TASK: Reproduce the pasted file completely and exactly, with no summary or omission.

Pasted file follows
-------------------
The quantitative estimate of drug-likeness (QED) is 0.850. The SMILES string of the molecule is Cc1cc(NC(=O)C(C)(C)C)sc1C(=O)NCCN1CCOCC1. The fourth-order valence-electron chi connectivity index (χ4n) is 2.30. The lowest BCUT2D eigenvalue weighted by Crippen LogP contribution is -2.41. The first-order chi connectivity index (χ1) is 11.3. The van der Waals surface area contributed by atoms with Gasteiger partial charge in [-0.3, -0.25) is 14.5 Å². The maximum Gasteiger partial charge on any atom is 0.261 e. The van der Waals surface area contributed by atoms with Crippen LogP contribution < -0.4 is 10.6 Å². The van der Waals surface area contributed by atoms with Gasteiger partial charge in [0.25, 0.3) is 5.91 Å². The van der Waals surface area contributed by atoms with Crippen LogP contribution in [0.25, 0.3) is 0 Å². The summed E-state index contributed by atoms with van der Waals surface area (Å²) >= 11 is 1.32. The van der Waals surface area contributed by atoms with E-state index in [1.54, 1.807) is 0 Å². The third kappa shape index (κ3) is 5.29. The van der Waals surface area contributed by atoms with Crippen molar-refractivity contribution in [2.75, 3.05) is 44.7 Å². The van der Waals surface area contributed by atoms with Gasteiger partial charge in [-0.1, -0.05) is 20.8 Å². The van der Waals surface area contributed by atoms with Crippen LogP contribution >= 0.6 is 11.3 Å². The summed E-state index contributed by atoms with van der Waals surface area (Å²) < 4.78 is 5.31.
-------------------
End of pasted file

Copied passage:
The quantitative estimate of drug-likeness (QED) is 0.850. The SMILES string of the molecule is Cc1cc(NC(=O)C(C)(C)C)sc1C(=O)NCCN1CCOCC1. The fourth-order valence-electron chi connectivity index (χ4n) is 2.30. The lowest BCUT2D eigenvalue weighted by Crippen LogP contribution is -2.41. The first-order chi connectivity index (χ1) is 11.3. The van der Waals surface area contributed by atoms with Gasteiger partial charge in [-0.3, -0.25) is 14.5 Å². The maximum Gasteiger partial charge on any atom is 0.261 e. The van der Waals surface area contributed by atoms with Crippen LogP contribution < -0.4 is 10.6 Å². The van der Waals surface area contributed by atoms with Gasteiger partial charge in [0.25, 0.3) is 5.91 Å². The van der Waals surface area contributed by atoms with Crippen LogP contribution in [0.25, 0.3) is 0 Å². The summed E-state index contributed by atoms with van der Waals surface area (Å²) >= 11 is 1.32. The van der Waals surface area contributed by atoms with E-state index in [1.54, 1.807) is 0 Å². The third kappa shape index (κ3) is 5.29. The van der Waals surface area contributed by atoms with Crippen molar-refractivity contribution in [2.75, 3.05) is 44.7 Å². The van der Waals surface area contributed by atoms with Gasteiger partial charge in [-0.1, -0.05) is 20.8 Å². The van der Waals surface area contributed by atoms with Crippen LogP contribution >= 0.6 is 11.3 Å². The summed E-state index contributed by atoms with van der Waals surface area (Å²) < 4.78 is 5.31.